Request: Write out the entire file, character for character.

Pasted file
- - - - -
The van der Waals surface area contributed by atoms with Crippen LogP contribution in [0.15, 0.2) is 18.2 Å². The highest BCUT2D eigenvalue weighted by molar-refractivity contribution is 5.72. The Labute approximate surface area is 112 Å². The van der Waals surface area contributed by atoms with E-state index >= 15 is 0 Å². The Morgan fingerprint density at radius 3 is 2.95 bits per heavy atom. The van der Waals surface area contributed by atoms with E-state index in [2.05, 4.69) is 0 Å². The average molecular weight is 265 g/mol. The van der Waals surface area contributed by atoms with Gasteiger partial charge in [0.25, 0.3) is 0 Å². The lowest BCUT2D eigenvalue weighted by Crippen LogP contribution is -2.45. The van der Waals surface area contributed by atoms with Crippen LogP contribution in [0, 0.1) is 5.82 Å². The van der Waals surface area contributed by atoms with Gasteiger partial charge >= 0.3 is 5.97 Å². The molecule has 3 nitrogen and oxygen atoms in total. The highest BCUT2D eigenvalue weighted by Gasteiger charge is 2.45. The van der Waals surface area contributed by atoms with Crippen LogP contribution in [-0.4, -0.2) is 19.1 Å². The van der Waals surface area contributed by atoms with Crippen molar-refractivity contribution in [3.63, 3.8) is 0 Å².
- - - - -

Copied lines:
The van der Waals surface area contributed by atoms with Crippen LogP contribution in [0.15, 0.2) is 18.2 Å². The highest BCUT2D eigenvalue weighted by molar-refractivity contribution is 5.72. The Labute approximate surface area is 112 Å². The van der Waals surface area contributed by atoms with E-state index >= 15 is 0 Å². The Morgan fingerprint density at radius 3 is 2.95 bits per heavy atom. The van der Waals surface area contributed by atoms with E-state index in [2.05, 4.69) is 0 Å². The average molecular weight is 265 g/mol. The van der Waals surface area contributed by atoms with Gasteiger partial charge in [0.25, 0.3) is 0 Å². The lowest BCUT2D eigenvalue weighted by Crippen LogP contribution is -2.45. The van der Waals surface area contributed by atoms with Crippen LogP contribution in [0, 0.1) is 5.82 Å². The van der Waals surface area contributed by atoms with Gasteiger partial charge >= 0.3 is 5.97 Å². The molecule has 3 nitrogen and oxygen atoms in total. The highest BCUT2D eigenvalue weighted by Gasteiger charge is 2.45. The van der Waals surface area contributed by atoms with Crippen LogP contribution in [-0.4, -0.2) is 19.1 Å². The van der Waals surface area contributed by atoms with Crippen molar-refractivity contribution in [3.63, 3.8) is 0 Å².